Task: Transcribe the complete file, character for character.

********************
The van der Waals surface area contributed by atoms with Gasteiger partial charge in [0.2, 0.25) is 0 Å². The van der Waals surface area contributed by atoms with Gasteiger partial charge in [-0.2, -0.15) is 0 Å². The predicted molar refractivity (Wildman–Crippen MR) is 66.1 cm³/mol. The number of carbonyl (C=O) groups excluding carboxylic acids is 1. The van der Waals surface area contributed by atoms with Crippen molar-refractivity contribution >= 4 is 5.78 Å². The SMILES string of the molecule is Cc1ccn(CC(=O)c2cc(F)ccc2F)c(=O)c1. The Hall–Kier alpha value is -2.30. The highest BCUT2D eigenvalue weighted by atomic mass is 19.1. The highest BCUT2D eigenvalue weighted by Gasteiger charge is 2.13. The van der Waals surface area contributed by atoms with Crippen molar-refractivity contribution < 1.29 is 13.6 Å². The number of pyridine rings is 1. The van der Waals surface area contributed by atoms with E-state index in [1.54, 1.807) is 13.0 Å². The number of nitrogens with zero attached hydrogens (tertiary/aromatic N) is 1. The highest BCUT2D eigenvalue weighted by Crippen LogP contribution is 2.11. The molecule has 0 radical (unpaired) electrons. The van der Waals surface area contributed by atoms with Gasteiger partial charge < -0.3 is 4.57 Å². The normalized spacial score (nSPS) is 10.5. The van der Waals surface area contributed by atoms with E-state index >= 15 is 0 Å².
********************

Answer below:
The van der Waals surface area contributed by atoms with Gasteiger partial charge in [0.2, 0.25) is 0 Å². The van der Waals surface area contributed by atoms with Gasteiger partial charge in [-0.2, -0.15) is 0 Å². The predicted molar refractivity (Wildman–Crippen MR) is 66.1 cm³/mol. The number of carbonyl (C=O) groups excluding carboxylic acids is 1. The van der Waals surface area contributed by atoms with Crippen molar-refractivity contribution >= 4 is 5.78 Å². The SMILES string of the molecule is Cc1ccn(CC(=O)c2cc(F)ccc2F)c(=O)c1. The Hall–Kier alpha value is -2.30. The highest BCUT2D eigenvalue weighted by atomic mass is 19.1. The highest BCUT2D eigenvalue weighted by Gasteiger charge is 2.13. The van der Waals surface area contributed by atoms with Crippen molar-refractivity contribution < 1.29 is 13.6 Å². The number of pyridine rings is 1. The van der Waals surface area contributed by atoms with E-state index in [1.54, 1.807) is 13.0 Å². The number of nitrogens with zero attached hydrogens (tertiary/aromatic N) is 1. The highest BCUT2D eigenvalue weighted by Crippen LogP contribution is 2.11. The molecule has 0 radical (unpaired) electrons. The van der Waals surface area contributed by atoms with Gasteiger partial charge < -0.3 is 4.57 Å². The normalized spacial score (nSPS) is 10.5. The van der Waals surface area contributed by atoms with E-state index >= 15 is 0 Å².